London Festival of Baroque Music
St John’s, Smith Square, Grosvenor Chapel. 10-18 May 2019
The 2019 London Festival of Baroque Music is the 36th in a festival series that for most of its life was under the banner of the Lufthansa Festival. It is now managed by Richard Heason, director of St John’s, Smith Square, its principal venue. This year’s theme was ‘Crossing the Border’, exploring themes of travel and discovery. The festival website notes that “Throughout history musicians and musical ideas have crossed borders freely and frequently. Although national styles and identities have always developed and often have been celebrated in music, the musicians who have created and performed this music have honed their skills and talents by exploring influences and characteristics from a wide range of influences”. In these complex UK times, it was a timely reminder of the importance of travel for music and musicians. The Baroque era was a particularly important one for international cultural influences, not least in the UK where many continental musicians moved to England, and the aristocratic Grand Tour, one result of which was the foundation of the art collections of many 18th-century country houses. Continue reading
Royal Greenwich International Early Music Festival
Blackheath, 9 November 2017
The grandly monikered Royal Greenwich International Early Music Festival continues its recent flirtation with the more elevated, but not so Royal, Blackheath. Alongside their musical instrument exhibition in Blackheath Halls, a range of concerts and makers’ demonstrations takes place in local churches. I visited on the first day of the weekend festival, starting with a new innovation for the festival: Performance Platforms. These were held in a tiny Quaker Meeting House, too small to accommodate the audience, and with extremely unhelpful acoustics for performers and audience. My invitation to review described these afternoon events as “a platform for predominantly younger musicians to showcase their ability to a discerning audience”. I can’t comment on the audience, but the first of the two events certainly fitted the younger musicians descriptions.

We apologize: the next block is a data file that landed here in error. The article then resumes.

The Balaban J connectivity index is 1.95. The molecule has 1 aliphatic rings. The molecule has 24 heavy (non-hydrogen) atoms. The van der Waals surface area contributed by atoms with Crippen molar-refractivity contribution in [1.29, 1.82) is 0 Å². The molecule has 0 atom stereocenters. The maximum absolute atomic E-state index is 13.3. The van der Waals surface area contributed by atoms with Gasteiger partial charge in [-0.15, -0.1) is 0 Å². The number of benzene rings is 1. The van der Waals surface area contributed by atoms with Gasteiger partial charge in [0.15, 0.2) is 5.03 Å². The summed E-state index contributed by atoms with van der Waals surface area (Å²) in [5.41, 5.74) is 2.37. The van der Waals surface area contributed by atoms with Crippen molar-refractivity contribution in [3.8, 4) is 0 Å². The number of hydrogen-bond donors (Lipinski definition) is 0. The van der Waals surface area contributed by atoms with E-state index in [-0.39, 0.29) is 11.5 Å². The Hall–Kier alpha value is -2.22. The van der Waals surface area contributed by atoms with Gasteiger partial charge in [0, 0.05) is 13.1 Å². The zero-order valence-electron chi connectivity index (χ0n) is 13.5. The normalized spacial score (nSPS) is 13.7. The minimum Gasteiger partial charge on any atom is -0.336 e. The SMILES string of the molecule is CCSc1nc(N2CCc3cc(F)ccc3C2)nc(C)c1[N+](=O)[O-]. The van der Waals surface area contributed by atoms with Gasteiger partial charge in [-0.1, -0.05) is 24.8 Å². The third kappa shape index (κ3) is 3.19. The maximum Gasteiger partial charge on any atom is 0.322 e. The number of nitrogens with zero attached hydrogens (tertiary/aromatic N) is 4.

Performers Platform: Purcell School Baroque Ensemble
The Purcell School is one of the principal specialist music schools in the UK. Located in Bushey, it caters for day and residential pupils from the age of 9 to 18 and nurtures some very talented young musicians, as was evident in this short concert. They opened, appropriately, with Purcell and three extracts from Abdelazer, including the Rondeau that Britten made famous. Their guest leader encouraged a rather inappropriate focus on gusto and power, rather than musical sensitivity and delicacy. To balance that, there followed a fine demonstration of musical sensitivity, and the outstanding talent of these fledgeling musicians, with Eliza Haskins’ outstanding performance of two movements of Vivaldi’s Concerto for recorder (RV 442). Eliza Haskins demonstrated a clear understanding of Baroque ornamentation in the Largo and real virtuosity (and an impressive grasp of articulation) in the Allegro Molto. I also liked the way she interacted with her fellow instrumentalists, making her interpretive intentions clear. Unfortunately, the programme note only included the first part of her name, so the audience will not be able to follow what is likely to be a promising future career. A tiny video clip of Eliza Haskins (pictured) playing the Vivaldi can be found here.